Beautiful chest of drawers opening with two drawers without crossbar.
Curved model on the front and on the sides ; superb decoration in marquetry of inlaid flowers in end grain wood* on rosewood backgrounds arranged in butterfly wings.
The whole is framed by subtle reserves of amaranth delimited by nets, in staples and intertwined à la Grecque.
Beautiful ornamentation of finely chiseled rocaille bronzes, in their original mercury gilding.
Original Brèche d’Alep marble with double mouldings, which perfectly matches the shape of the furniture.
Rare state of conservation.
Two stamps G.H LUTZ and JME.
Parisian work from the Louis XV period around 1760 by Gérard Henri Lutz.*
Width: 98cm ; Height: 85cm ; Depth: 51.5
*End wood : In carpentry or marquetry, end wood corresponds to the cutting of a section of wood into a roundel giving a pattern of veins of equal spacing.
The end grain is therefore sawn perpendicular to the grain or to the fibres, or cut transversely in the log. The section is said to be end grain, as opposed to the long grain.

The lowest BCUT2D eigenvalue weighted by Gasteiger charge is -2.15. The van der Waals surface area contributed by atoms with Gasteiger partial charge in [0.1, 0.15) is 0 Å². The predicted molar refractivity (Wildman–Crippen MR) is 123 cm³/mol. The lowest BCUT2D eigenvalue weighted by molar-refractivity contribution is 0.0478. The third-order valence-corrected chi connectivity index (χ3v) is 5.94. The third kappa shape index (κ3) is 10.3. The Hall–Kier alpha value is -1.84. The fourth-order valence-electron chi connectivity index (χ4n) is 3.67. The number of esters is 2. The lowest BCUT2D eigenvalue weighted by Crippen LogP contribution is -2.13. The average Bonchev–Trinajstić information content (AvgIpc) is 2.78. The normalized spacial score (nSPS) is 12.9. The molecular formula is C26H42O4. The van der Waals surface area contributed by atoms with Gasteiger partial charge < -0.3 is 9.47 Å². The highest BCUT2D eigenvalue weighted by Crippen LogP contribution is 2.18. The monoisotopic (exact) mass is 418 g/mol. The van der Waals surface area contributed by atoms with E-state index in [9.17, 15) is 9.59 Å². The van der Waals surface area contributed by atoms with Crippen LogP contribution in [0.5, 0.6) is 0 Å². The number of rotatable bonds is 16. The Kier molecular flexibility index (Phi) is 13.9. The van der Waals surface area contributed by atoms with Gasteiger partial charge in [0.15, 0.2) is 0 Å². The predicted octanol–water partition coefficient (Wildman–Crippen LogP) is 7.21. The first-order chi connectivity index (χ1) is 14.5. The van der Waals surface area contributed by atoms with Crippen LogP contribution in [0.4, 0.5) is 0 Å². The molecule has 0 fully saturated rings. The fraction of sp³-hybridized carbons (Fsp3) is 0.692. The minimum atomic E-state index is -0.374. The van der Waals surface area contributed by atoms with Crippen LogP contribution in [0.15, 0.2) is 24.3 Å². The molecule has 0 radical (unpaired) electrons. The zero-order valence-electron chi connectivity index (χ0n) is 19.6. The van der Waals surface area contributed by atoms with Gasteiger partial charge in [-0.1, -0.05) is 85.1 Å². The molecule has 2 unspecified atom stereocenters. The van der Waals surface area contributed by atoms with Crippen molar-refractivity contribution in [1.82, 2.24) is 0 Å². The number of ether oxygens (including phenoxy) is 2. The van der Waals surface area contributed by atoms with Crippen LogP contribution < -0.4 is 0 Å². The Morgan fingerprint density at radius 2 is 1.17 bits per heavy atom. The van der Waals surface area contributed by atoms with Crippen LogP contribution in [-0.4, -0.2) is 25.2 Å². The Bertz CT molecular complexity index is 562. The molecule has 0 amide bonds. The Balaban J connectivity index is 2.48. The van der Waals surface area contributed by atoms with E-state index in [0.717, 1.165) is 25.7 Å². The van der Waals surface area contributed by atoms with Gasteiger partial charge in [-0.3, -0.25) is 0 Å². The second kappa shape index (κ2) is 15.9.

* Gérard Henri Lutz (1736-1812) is a cabinetmaker from Hanover in Germany, he was received master in Paris on October 10 1766.
In his workshop in the rue des Gravilliers, he makes both Louis XV furniture, even still in the Regency spirit, such as chests of drawers, as well as Transition or Louis XVI works.
He dresses his productions with luxurious veneers in various marquetry, trophies, flowers, vases….
Our opinion :
The chest of drawers that we present is a fine example of the most beautiful marquetry made in Paris in the middle of the 18th century.
It combines the precision of the inlays with a strong contrast, obtained by a play of light and shadow, between rosewood and amaranth.
The luminosity of our chest of drawers is enhanced by a "Brèche d'Alep" marble in soft tones and by rocaille bronzes.
The "stapled acanthus" handles and asymmetrical apron are characteristic of the purest Louis XV style, which reached its peak in the 1750s.
But the presence of "Greek" nets announces the rise of the return to the antique and signs the beginnings of the Louis XVI style, which allows us to date our chest of drawers from the 1760s.
Like most craftsmen from Northern Europe, our cabinetmaker will be an excellent representative of this new style.
The proximity of